Senate Passes Food Assistance Measure


By Rachel Begle

DES MOINES – The Iowa Senate engaged in a heated partisan debate Tuesday over legislation designed to bolster food assistance efforts in Iowa that left lawmakers hungering for decorum, civility and order.

The wide-ranging discussion of Senate File 439 took in Norman Borlaug, tough pioneer times in the mid-1800s, and hard-luck stories from senators who grew up in challenging times or weather the state’s farm crisis of the 1980s.

Things got testy, however, when Sen. Rob Hogg, D-Cedar Rapids, berated Republican Gov. Terry Branstad for vetoing a similar bill last year seeking to help food banks and other emergency feeding organizations when he enjoys a six-figure salary, a state-provided mansion, pension benefits and a full-time chef.

That drew protests from GOP senators who demanded that Hogg stick to the content of the bill. Similar “point-of-order” disruptions came from the opposite side of the aisle when Republicans attempted to make their points about over-reaching government and how Iowans would be able to maintain dignity and provide for themselves if they were allowed to keep more of their incomes via reduced taxes.

“Things got to be pretty dog-gone condescending and I, for one, really resent that,” said Sen. Sandy Greiner, R-Washington, who told bill supporters that the debate almost turned her to a “no” vote. Others said the feisty exchange was an indication that legislators were getting anxious to adjourn a session hit its 93rd calendar day Tuesday.

In the end, the Senate voted 34-15 to approve the measure that would create a state tax credit for commodities suitable for human consumption that are donated to a food bank or pantry in Iowa. The proposed state tax credit would apply to tax years beginning on or after Jan. 1, 2014, would allow individual or corporate taxpayers to claim a tax credit for 15 percent of the fair market value of donated commodities up to $5,000.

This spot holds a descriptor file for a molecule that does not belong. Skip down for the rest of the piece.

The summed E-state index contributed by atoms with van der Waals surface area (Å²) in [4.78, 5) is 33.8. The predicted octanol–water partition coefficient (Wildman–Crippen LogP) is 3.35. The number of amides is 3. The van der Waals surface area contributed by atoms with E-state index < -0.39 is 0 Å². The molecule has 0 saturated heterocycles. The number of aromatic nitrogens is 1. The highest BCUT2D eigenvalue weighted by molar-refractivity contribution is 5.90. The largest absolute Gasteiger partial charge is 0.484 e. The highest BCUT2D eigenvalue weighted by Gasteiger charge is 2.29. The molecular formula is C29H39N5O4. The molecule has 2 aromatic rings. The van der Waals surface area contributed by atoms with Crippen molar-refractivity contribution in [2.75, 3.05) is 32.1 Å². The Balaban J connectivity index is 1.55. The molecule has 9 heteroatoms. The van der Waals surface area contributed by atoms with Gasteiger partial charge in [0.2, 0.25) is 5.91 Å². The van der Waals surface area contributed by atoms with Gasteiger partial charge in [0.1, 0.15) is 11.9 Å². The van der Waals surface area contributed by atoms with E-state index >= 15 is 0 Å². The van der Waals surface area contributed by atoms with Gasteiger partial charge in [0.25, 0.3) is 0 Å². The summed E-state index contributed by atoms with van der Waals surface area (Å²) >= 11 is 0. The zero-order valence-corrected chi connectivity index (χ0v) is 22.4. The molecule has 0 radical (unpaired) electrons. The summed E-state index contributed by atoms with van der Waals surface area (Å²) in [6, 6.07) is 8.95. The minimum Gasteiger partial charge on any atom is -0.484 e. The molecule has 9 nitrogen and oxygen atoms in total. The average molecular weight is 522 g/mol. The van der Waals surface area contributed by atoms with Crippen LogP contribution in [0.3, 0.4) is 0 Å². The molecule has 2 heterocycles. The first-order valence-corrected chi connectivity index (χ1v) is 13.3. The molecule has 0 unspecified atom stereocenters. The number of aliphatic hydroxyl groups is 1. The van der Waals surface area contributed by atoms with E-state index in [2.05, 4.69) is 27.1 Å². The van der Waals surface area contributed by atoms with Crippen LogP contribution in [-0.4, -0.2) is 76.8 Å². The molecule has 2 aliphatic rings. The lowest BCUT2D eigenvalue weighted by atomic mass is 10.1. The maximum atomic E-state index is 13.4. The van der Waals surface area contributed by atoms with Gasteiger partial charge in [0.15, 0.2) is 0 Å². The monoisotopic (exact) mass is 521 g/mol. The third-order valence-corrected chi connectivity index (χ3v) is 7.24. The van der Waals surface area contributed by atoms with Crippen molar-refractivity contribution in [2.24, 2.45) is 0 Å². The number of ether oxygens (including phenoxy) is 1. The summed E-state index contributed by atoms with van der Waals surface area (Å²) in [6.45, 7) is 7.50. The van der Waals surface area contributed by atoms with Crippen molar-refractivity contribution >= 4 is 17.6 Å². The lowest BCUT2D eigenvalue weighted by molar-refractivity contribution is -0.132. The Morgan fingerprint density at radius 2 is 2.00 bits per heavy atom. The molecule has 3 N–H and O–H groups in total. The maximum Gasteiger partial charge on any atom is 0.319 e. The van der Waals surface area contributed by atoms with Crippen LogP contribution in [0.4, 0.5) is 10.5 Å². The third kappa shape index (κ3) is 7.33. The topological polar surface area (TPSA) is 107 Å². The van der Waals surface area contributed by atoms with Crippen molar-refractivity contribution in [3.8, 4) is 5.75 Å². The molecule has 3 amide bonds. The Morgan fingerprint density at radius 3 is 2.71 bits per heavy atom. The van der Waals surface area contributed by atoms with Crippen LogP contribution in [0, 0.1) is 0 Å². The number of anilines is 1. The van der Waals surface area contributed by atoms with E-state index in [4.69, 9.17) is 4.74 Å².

Senate File 439 provides that the tax credit would be non-refundable, but would allow a taxpayer to carry forward the tax credit for up to five years. Taxpayers would have the option of taking the capped tax credit or an itemized charitable deduction, but not both.

The bill also creates an Iowa food-bank initiative administered by the state Department of Human Services funded with a $2 million state general fund are appropriation for programs that include the purchase of food, the improvement of food storage and distribution infrastructure, and instruction regarding nutrition and diet.

Sen. Jerry Behn, R-Boone, tried unsuccessfully to remove the state appropriation, saying the bill had “morphed” into a new government program and telling fellow senators “We should not be getting into the grocery business.”

Sen. Janet Petersen, D-Des Moines, the bill’s floor manager, said one in five Iowa children currently struggle with hunger-related issues and more than 408,000 are “food insecure” because they are unable to afford the food they need. She urged the Senate to make Iowa the 38th state to make investments in emergency food and nutrition programs and she urged the governor to sign the measure this year.

“Gov. Branstad, we’ve compromised with a public-private partnership and I believe we have a better bill before us,” she said. “If you want Iowa to be the healthiest state in the country, it starts with putting food in our children’s bellies.”

In other action, the Senate voted 38-12 to increase the fee to $10 effective upon enactment for Iowans who need to replace a lost or stolen driver’s license or non-operator’s identification card. Currently, the fee to receive a duplicate license is $3 while the voluntary replacement of an ID card is $1.

Senate File 224 extends the time frame for renewing a license from five years to eight years for drivers between the ages of 17 years, 11 months and 72. Drivers older that age 72 will be required to renew their operator’s license every two years under the bill that now goes to the governor for his consideration.

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